The show has been running for three seasons now, and I posted photos of the crankies when I was helping Jonathan Youtt build them out. During our Fall season last year, I snapped a few pics of the tried and true crankies.

The two cranky scrolls are placed for the top of the show. The blue straps were added after the show started running. They give the canvas more structure to stay smooth as the velo-cranks move the scene along.

The two cranky scrolls (center) are placed for the top of the show. The blue straps were added after the show started running. They give the canvas more structure to stay smooth as the velo-cranks move the scene along.

Photo of the front of the scrolls (while I stand on the puppet stage). Notice how the blue straps give tension to the canvas. Both scrolls roll from the middle out, ending up at school!

Photo of the front of the scrolls (while I stand on the puppet stage). Notice how the blue straps give tension to the canvas. Both scrolls roll from the middle out, ending up at school!

June Rollalot (Sirraum) and his mom (Afi) stand in front of their house. Once June starts rolling (and singing), the scroll is cranked to simulate movement.

June Rollalot (Sirraum) and his mom (Afi) stand in front of their house. Once June starts rolling (and singing), the scroll is cranked to simulate movement.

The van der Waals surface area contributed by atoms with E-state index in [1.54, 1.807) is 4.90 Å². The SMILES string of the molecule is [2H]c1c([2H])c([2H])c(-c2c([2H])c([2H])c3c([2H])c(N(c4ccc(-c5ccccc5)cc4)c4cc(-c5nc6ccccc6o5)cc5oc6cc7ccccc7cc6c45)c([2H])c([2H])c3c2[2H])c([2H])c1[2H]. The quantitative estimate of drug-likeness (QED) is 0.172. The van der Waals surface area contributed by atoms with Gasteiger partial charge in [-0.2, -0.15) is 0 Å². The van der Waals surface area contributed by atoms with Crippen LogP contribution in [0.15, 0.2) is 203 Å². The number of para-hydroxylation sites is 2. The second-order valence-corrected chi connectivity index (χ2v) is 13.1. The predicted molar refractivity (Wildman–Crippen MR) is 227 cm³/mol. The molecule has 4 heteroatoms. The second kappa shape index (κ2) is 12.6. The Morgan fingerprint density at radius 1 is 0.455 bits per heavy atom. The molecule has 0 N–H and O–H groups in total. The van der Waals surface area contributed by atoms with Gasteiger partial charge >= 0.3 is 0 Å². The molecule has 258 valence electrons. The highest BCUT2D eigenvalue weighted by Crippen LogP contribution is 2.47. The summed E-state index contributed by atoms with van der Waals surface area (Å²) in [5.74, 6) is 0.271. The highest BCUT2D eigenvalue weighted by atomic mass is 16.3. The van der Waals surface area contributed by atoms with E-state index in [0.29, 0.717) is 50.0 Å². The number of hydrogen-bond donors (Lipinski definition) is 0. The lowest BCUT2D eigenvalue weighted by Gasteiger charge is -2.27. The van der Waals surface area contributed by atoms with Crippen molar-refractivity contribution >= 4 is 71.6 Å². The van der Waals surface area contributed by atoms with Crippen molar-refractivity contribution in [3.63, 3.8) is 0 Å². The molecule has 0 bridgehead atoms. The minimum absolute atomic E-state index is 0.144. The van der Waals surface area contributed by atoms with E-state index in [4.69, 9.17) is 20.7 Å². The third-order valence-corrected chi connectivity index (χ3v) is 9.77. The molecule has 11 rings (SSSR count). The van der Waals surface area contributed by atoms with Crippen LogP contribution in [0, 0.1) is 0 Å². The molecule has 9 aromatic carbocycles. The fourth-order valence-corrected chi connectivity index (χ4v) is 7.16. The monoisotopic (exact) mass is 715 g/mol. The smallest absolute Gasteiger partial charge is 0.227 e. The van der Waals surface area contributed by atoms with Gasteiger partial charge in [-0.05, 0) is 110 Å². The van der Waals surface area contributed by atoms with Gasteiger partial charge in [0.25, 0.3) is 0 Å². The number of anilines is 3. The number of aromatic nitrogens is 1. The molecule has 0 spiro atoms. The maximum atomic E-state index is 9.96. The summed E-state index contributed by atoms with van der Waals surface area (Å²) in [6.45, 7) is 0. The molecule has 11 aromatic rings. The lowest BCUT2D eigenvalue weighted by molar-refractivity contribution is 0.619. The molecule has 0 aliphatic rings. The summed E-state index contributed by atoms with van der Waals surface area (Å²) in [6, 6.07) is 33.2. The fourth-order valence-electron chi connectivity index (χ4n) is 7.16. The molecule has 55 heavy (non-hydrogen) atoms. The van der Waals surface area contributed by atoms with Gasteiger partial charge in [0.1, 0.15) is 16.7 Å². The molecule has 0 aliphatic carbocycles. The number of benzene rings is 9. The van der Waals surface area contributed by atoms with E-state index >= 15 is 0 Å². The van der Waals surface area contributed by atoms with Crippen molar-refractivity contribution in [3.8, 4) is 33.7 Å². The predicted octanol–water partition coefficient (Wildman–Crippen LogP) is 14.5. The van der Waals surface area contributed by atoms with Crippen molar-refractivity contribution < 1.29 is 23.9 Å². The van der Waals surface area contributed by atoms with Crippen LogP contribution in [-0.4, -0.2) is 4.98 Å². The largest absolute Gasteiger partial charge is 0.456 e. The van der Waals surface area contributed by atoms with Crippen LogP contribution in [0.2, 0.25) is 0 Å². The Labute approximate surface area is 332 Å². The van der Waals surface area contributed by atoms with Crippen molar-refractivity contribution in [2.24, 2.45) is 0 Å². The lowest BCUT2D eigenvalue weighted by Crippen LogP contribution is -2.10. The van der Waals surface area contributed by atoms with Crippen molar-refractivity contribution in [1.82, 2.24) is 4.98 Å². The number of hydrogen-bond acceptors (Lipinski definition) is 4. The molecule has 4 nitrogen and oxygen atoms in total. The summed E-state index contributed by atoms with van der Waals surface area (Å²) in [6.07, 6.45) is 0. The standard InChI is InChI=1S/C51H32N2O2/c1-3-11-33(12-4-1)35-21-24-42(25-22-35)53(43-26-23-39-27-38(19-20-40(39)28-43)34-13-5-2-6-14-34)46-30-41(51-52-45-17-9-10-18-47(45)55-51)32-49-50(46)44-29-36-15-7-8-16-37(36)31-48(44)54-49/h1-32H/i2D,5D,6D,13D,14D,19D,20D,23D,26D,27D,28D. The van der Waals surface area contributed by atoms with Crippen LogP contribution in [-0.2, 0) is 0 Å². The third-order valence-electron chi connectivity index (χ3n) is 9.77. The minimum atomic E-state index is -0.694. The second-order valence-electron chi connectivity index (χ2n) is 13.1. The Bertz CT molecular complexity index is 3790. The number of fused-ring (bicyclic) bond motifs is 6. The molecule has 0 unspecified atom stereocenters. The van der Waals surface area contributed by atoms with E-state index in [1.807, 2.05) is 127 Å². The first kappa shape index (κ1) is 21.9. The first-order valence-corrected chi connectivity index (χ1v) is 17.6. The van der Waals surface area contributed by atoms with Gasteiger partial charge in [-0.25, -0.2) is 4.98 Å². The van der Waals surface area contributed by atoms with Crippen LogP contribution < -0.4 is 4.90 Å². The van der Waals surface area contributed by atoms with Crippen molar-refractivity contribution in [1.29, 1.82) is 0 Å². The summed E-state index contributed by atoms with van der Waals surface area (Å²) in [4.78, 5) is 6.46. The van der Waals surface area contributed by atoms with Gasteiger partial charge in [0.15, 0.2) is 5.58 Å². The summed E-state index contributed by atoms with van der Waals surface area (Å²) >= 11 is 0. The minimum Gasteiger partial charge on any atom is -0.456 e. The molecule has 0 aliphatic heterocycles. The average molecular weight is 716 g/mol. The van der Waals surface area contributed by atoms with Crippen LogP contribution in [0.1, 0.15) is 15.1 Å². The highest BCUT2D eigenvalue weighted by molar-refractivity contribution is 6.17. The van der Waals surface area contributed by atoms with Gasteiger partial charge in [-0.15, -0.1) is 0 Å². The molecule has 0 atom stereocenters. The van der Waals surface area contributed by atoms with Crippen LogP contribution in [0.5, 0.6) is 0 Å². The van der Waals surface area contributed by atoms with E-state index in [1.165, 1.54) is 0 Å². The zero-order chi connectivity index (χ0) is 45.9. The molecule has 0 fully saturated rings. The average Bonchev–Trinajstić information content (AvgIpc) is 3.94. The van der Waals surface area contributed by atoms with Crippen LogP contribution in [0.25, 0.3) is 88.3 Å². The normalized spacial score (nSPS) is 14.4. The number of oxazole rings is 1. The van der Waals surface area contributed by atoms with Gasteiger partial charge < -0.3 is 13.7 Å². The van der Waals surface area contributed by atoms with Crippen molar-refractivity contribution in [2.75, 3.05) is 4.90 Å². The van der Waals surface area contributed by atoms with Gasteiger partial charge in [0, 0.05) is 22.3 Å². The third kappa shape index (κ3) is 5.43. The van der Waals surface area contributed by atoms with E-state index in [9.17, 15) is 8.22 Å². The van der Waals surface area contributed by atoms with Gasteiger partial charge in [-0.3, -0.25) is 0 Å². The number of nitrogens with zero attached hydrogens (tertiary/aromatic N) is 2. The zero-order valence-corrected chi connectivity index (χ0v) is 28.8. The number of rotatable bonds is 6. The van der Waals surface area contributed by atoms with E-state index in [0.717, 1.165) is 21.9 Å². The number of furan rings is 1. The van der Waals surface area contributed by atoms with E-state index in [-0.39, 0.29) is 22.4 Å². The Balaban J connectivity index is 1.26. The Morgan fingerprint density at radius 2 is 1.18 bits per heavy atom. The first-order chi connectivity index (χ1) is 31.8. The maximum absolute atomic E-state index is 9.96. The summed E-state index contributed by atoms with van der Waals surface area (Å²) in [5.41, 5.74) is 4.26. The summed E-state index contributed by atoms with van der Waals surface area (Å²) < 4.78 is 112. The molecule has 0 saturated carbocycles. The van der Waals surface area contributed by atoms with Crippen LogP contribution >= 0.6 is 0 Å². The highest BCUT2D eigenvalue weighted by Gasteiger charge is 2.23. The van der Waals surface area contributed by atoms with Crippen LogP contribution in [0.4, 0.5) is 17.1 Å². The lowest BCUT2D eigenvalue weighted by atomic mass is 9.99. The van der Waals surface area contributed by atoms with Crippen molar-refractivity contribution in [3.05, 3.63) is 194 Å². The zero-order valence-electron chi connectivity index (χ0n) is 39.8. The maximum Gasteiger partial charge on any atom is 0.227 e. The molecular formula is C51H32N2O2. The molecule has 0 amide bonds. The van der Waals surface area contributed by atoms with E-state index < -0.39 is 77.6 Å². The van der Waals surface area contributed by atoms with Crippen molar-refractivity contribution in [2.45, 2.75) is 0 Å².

While in NYC December, I caught Bread & Puppet’s theater show. Like their Summer show, they had a ding dong (small performance before and after the main peformance) in the lobby. The performer (ahh, can’t remember his name!) gave an intimate two-person audience toy theater in a suitcase show. He used a cranky too!

As a backdrop for the Bread & Puppet ding dong show, the small cranky box is used to change scenes and create depth and movement. It all fits in the case/stage!

As a backdrop for the Bread & Puppet ding dong show, the small cranky box is used to change scenes and create depth and movement. It all fits in the case/stage!

For more info on crankies, go to my Crankie Archives page and see/read all about it!

Make a Shoebox Crankie

Author: Russell

Step 1: Gather Shoeboxes

paint
Once you have an idea to create as a crankie/cranky (you’re on your own for that), go to your local shoe store, ask for thrown-away shoeboxes, take home, and decorate them. I spray painted these Sketchers boxes and then covered them with stencils.

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A History of the Crankie

Author: Russell

Before the invention of the modern cranky, the Japanese used scroll paintings that were influenced by Chinese scroll paintings. There was also an older form called a cantastorie. This device had images painted on fabric, telling stories in sequential order much like graphic novels of today.

The SF Weekly describes a cranky as a “primitive, miniature theater in a box: a roll of paper painted with pictures that tell a story, cranked by hand past an open frame. (The person doing the cranking often narrates and provides sound effects too…).” Though the parts can change, canvas instead of paper for example, this is an apt description.